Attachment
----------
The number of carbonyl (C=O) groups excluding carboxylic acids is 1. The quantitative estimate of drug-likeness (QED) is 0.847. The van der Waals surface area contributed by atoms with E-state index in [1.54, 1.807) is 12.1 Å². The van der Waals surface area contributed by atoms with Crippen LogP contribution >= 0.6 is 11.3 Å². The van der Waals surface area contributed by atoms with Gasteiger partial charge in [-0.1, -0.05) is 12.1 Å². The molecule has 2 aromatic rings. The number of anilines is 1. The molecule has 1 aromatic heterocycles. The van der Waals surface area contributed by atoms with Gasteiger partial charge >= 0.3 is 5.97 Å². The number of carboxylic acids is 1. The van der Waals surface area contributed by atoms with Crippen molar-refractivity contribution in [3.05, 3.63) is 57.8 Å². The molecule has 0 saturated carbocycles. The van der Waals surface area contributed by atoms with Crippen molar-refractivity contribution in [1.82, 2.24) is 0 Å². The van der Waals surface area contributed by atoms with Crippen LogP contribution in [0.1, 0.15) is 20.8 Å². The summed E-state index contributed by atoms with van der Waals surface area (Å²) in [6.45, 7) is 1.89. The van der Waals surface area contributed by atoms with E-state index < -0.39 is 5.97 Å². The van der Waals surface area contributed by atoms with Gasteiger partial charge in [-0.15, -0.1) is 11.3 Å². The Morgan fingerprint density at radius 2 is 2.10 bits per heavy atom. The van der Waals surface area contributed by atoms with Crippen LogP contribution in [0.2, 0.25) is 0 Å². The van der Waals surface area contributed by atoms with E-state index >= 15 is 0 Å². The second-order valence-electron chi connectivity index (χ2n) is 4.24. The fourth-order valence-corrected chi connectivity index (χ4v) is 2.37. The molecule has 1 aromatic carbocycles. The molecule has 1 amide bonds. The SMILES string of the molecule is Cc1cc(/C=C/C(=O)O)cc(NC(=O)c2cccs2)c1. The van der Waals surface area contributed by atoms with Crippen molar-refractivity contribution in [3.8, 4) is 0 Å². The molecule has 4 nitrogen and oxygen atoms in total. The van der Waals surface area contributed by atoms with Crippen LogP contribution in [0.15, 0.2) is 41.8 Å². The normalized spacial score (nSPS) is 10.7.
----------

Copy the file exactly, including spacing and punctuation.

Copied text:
The number of carbonyl (C=O) groups excluding carboxylic acids is 1. The quantitative estimate of drug-likeness (QED) is 0.847. The van der Waals surface area contributed by atoms with E-state index in [1.54, 1.807) is 12.1 Å². The van der Waals surface area contributed by atoms with Crippen LogP contribution >= 0.6 is 11.3 Å². The van der Waals surface area contributed by atoms with Gasteiger partial charge in [-0.1, -0.05) is 12.1 Å². The molecule has 2 aromatic rings. The number of anilines is 1. The molecule has 1 aromatic heterocycles. The van der Waals surface area contributed by atoms with Gasteiger partial charge >= 0.3 is 5.97 Å². The number of carboxylic acids is 1. The van der Waals surface area contributed by atoms with Crippen molar-refractivity contribution in [3.05, 3.63) is 57.8 Å². The molecule has 0 saturated carbocycles. The van der Waals surface area contributed by atoms with Crippen molar-refractivity contribution in [1.82, 2.24) is 0 Å². The van der Waals surface area contributed by atoms with Crippen LogP contribution in [0.1, 0.15) is 20.8 Å². The summed E-state index contributed by atoms with van der Waals surface area (Å²) in [6.45, 7) is 1.89. The van der Waals surface area contributed by atoms with E-state index < -0.39 is 5.97 Å². The van der Waals surface area contributed by atoms with Gasteiger partial charge in [-0.15, -0.1) is 11.3 Å². The Morgan fingerprint density at radius 2 is 2.10 bits per heavy atom. The van der Waals surface area contributed by atoms with Crippen LogP contribution in [0.2, 0.25) is 0 Å². The van der Waals surface area contributed by atoms with E-state index >= 15 is 0 Å². The second-order valence-electron chi connectivity index (χ2n) is 4.24. The fourth-order valence-corrected chi connectivity index (χ4v) is 2.37. The molecule has 1 aromatic carbocycles. The molecule has 1 amide bonds. The SMILES string of the molecule is Cc1cc(/C=C/C(=O)O)cc(NC(=O)c2cccs2)c1. The van der Waals surface area contributed by atoms with Crippen molar-refractivity contribution in [3.8, 4) is 0 Å². The molecule has 4 nitrogen and oxygen atoms in total. The van der Waals surface area contributed by atoms with Crippen LogP contribution in [0.15, 0.2) is 41.8 Å². The normalized spacial score (nSPS) is 10.7.